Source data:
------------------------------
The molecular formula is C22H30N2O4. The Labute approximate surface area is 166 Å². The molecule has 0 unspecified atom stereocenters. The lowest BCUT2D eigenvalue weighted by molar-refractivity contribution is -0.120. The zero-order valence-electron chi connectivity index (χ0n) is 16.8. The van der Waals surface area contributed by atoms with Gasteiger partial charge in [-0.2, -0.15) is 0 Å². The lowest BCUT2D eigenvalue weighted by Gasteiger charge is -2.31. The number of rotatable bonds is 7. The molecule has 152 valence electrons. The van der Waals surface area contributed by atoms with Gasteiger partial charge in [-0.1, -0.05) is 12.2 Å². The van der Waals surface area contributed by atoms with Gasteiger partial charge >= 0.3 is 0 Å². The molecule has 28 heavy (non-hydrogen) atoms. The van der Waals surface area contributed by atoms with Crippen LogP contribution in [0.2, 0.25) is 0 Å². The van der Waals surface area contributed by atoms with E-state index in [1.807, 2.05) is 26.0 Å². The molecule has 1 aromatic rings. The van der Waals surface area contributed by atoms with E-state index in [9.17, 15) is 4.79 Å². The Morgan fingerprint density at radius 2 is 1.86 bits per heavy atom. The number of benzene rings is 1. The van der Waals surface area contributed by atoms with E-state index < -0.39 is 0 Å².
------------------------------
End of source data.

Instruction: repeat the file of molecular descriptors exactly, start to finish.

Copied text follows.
The molecular formula is C22H30N2O4. The Labute approximate surface area is 166 Å². The molecule has 0 unspecified atom stereocenters. The lowest BCUT2D eigenvalue weighted by molar-refractivity contribution is -0.120. The zero-order valence-electron chi connectivity index (χ0n) is 16.8. The van der Waals surface area contributed by atoms with Gasteiger partial charge in [-0.2, -0.15) is 0 Å². The lowest BCUT2D eigenvalue weighted by Gasteiger charge is -2.31. The number of rotatable bonds is 7. The molecule has 152 valence electrons. The van der Waals surface area contributed by atoms with Gasteiger partial charge in [-0.1, -0.05) is 12.2 Å². The van der Waals surface area contributed by atoms with Gasteiger partial charge >= 0.3 is 0 Å². The molecule has 28 heavy (non-hydrogen) atoms. The van der Waals surface area contributed by atoms with Crippen LogP contribution in [0.2, 0.25) is 0 Å². The van der Waals surface area contributed by atoms with E-state index in [1.807, 2.05) is 26.0 Å². The molecule has 1 aromatic rings. The van der Waals surface area contributed by atoms with E-state index in [9.17, 15) is 4.79 Å². The Morgan fingerprint density at radius 2 is 1.86 bits per heavy atom. The number of benzene rings is 1. The van der Waals surface area contributed by atoms with E-state index < -0.39 is 0 Å².